Commentaries

You don't have to think of it as poetry: Joanne Kyger's 'Descartes' and 'Bird Books'

Why start a series on ruptures and dissimilarity in poetic practice with Joanne Kyger, whose books of poetry seem to be very steady, a daily practice of poetry as journaling, a kind of non-narrative, time-specific work of being, a concern carefully announced by the titles of her books: Going On, Trip Out and Fall Back, On Time?

Toward a poetry and poetics of the Americas (11): from the Popol Vuh (Mayan)

The Popol Vuh, literally “the book of the community” (or “commonhouse” or “council”), was preserved by Indians in Santo Tomás Chichicastenango, Guatemala, and in the eighteenth century given to Father Francisco Ximénez who transcribed it in roman letters and put it into Spanish; vanished again and rediscovered in the 1850s by Carl Scherzer and Abbé Charles Etienne Brasseur de Bourbourg.

Translation from the Mayan by Dennis Tedlock

 

this is the beginning of the ancient word,

here in this place called k’iche’

 

Here we shall inscribe,

               we shall implant the Ancient Word,

Sylvia Plath's 'The Bell Jar'

The Bell Jar (Faber & Faber)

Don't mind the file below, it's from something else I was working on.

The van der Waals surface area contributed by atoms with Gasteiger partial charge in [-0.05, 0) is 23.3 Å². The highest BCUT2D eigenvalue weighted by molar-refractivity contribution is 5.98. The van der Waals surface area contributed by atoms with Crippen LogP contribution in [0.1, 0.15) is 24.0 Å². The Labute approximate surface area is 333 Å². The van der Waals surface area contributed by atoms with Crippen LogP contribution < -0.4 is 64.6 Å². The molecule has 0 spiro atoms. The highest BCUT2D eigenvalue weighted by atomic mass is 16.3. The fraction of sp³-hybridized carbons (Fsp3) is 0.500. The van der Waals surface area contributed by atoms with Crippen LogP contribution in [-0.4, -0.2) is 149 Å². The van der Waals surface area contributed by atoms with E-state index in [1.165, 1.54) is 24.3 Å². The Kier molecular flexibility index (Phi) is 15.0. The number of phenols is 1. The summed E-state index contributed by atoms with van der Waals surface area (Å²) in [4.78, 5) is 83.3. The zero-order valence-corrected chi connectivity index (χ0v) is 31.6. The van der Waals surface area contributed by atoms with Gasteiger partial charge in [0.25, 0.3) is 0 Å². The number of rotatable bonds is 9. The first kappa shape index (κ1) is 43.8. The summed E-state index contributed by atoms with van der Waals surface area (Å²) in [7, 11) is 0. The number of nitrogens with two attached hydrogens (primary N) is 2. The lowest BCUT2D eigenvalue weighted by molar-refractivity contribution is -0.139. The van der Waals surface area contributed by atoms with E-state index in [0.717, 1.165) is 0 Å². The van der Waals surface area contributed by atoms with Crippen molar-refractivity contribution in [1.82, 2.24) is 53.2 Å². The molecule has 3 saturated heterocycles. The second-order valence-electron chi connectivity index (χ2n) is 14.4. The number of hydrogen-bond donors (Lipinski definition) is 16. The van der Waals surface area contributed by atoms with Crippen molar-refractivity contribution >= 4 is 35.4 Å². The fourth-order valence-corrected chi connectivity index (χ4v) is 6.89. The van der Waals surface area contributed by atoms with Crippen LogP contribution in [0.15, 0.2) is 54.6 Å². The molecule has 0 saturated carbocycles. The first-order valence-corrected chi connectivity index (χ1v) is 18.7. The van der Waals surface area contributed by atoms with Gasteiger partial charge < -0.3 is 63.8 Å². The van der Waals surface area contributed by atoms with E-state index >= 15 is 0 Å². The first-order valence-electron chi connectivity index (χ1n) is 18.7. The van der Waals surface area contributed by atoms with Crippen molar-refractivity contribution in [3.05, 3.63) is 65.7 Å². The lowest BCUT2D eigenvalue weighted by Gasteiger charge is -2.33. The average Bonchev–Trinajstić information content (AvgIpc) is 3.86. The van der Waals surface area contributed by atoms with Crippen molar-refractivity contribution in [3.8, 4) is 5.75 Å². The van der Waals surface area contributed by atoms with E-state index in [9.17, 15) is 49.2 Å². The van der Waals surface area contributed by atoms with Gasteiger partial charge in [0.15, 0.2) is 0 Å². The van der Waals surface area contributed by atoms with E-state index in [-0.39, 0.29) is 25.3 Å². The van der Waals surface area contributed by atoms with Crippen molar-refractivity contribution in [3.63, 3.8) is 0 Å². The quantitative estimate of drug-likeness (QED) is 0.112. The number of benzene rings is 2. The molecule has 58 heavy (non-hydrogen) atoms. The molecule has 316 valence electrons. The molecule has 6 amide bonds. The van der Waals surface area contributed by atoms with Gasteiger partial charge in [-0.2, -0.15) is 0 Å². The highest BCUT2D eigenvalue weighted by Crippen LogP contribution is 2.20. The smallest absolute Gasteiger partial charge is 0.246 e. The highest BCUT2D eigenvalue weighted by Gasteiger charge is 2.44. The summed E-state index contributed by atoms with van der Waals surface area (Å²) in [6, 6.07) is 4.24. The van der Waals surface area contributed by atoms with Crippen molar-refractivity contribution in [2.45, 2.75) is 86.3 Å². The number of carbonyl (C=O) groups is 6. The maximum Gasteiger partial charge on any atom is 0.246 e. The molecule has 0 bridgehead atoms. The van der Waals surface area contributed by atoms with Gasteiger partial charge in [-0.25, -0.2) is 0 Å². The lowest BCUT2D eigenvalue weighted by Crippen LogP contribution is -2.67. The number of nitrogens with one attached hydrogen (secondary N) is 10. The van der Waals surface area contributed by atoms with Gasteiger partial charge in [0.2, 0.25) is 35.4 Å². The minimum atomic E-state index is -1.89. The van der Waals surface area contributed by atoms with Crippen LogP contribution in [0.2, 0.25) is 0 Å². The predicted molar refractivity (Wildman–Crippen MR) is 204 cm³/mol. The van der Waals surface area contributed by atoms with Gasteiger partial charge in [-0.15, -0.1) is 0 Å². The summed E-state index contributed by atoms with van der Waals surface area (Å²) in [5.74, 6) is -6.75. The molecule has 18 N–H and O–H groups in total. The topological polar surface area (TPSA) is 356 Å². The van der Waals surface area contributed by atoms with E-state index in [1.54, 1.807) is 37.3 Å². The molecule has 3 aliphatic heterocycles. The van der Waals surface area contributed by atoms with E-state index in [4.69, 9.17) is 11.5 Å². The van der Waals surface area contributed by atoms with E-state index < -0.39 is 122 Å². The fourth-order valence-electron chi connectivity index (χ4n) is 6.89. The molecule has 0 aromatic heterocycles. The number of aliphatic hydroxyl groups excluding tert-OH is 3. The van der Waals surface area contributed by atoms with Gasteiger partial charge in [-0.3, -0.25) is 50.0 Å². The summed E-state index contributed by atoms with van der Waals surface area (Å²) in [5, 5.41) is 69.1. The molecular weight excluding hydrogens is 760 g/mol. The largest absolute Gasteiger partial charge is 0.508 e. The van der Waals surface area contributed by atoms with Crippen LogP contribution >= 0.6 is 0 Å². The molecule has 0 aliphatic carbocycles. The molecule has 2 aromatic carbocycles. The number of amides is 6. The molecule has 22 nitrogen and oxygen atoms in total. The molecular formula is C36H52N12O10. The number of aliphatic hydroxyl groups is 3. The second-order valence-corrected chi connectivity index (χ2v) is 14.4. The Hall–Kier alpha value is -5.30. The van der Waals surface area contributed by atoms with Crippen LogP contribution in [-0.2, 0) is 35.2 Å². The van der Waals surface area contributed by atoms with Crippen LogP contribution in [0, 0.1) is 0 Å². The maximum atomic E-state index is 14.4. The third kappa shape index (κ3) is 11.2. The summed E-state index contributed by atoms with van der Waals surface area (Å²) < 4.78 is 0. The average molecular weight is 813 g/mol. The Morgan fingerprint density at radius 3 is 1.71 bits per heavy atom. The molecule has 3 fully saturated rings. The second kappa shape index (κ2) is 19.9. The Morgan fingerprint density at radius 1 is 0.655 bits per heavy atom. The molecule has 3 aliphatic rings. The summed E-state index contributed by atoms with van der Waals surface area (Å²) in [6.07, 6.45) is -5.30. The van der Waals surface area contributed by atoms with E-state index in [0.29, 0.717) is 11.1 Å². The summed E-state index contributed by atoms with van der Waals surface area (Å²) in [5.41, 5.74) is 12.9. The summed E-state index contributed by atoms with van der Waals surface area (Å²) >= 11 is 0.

The Bell Jar (Faber & Faber)

Sylvia Plath spent the summer of 1953 in New York working for Mademoiselle magazine. In the first sentence of The Bell Jar, Esther Greenwood, Plath’s narrator, tells us “I didn’t know what I was doing in New York.” Esther’s inability to know — to know what she was doing and whether her life was worth it — is contextualized by the executions of Julius and Ethel Rosenberg.

Their execution is everywhere she turns. “The idea of being electrocuted makes me sick, and that’s all there was to read about in the papers — goggle-eyed headlines staring up at me on every street corner and at the fusty, peanut-smelling mouth of every subway.” Despite being the one who is free and alive, Esther feels impossibly trapped. When execution is all there is to read about, it is also all one can write about.

Sylvia Plath spent the summer of 1953 in New York working for Mademoiselle magazine. In the first sentence of The Bell Jar, Esther Greenwood, Plath’s narrator, tells us “I didn’t know what I was doing in New York.” Esther’s inability to know — to know what she was doing and whether her life was worth it — is contextualized by the executions of Julius and Ethel Rosenberg.

Stanley Cavell (1926–2018)

Cavell at home, April 9, 2014. © Charles Bernstein

I met Stanley Cavell almost fifty years ago and he and his work have been constant companions since that time. I am grateful for his friendship and that of Cathleen Cavell, over all these years.

Heriberto Yépez: What Are the United States and Why Are There So Many of Them (Work in Progress)

Originally published in S/N New World Poetics, a publication edited by Charles Bernstein and Eduardo Espina. Copyright © 2012. All Rights Reserved.